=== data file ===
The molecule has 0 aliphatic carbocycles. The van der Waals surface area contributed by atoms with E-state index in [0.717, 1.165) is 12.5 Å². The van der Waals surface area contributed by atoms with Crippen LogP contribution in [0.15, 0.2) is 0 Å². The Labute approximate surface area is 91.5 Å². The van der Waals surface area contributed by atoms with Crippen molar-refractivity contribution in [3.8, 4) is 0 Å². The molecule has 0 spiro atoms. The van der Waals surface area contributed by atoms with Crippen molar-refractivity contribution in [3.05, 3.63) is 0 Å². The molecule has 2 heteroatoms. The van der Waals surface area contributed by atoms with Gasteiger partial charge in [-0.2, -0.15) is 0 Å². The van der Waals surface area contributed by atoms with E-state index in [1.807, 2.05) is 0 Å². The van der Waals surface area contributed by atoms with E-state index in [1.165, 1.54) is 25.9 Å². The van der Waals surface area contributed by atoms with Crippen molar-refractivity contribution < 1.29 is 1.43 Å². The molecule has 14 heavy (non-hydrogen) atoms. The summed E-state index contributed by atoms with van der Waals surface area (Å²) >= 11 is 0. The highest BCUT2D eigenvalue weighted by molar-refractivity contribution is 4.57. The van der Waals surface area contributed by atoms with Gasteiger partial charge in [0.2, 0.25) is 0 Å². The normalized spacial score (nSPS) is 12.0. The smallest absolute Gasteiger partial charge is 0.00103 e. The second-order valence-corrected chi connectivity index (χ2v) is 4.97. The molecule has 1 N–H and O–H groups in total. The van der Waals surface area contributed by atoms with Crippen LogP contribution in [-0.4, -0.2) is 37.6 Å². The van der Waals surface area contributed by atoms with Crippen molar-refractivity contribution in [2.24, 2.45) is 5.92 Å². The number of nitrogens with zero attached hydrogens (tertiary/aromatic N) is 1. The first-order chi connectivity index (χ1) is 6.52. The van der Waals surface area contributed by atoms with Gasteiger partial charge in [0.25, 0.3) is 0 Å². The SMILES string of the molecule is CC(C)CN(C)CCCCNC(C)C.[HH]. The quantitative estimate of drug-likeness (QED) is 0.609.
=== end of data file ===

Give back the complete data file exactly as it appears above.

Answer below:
The molecule has 0 aliphatic carbocycles. The van der Waals surface area contributed by atoms with E-state index in [0.717, 1.165) is 12.5 Å². The van der Waals surface area contributed by atoms with Crippen LogP contribution in [0.15, 0.2) is 0 Å². The Labute approximate surface area is 91.5 Å². The van der Waals surface area contributed by atoms with Crippen molar-refractivity contribution in [3.8, 4) is 0 Å². The molecule has 0 spiro atoms. The van der Waals surface area contributed by atoms with Crippen molar-refractivity contribution in [3.05, 3.63) is 0 Å². The molecule has 2 heteroatoms. The van der Waals surface area contributed by atoms with Gasteiger partial charge in [-0.2, -0.15) is 0 Å². The van der Waals surface area contributed by atoms with E-state index in [1.807, 2.05) is 0 Å². The van der Waals surface area contributed by atoms with E-state index in [1.165, 1.54) is 25.9 Å². The van der Waals surface area contributed by atoms with Crippen molar-refractivity contribution < 1.29 is 1.43 Å². The molecule has 14 heavy (non-hydrogen) atoms. The summed E-state index contributed by atoms with van der Waals surface area (Å²) >= 11 is 0. The highest BCUT2D eigenvalue weighted by molar-refractivity contribution is 4.57. The van der Waals surface area contributed by atoms with Gasteiger partial charge in [0.2, 0.25) is 0 Å². The normalized spacial score (nSPS) is 12.0. The smallest absolute Gasteiger partial charge is 0.00103 e. The second-order valence-corrected chi connectivity index (χ2v) is 4.97. The molecule has 1 N–H and O–H groups in total. The van der Waals surface area contributed by atoms with Crippen LogP contribution in [-0.4, -0.2) is 37.6 Å². The van der Waals surface area contributed by atoms with Crippen molar-refractivity contribution in [2.24, 2.45) is 5.92 Å². The number of nitrogens with zero attached hydrogens (tertiary/aromatic N) is 1. The first-order chi connectivity index (χ1) is 6.52. The van der Waals surface area contributed by atoms with Gasteiger partial charge in [0.25, 0.3) is 0 Å². The SMILES string of the molecule is CC(C)CN(C)CCCCNC(C)C.[HH]. The quantitative estimate of drug-likeness (QED) is 0.609.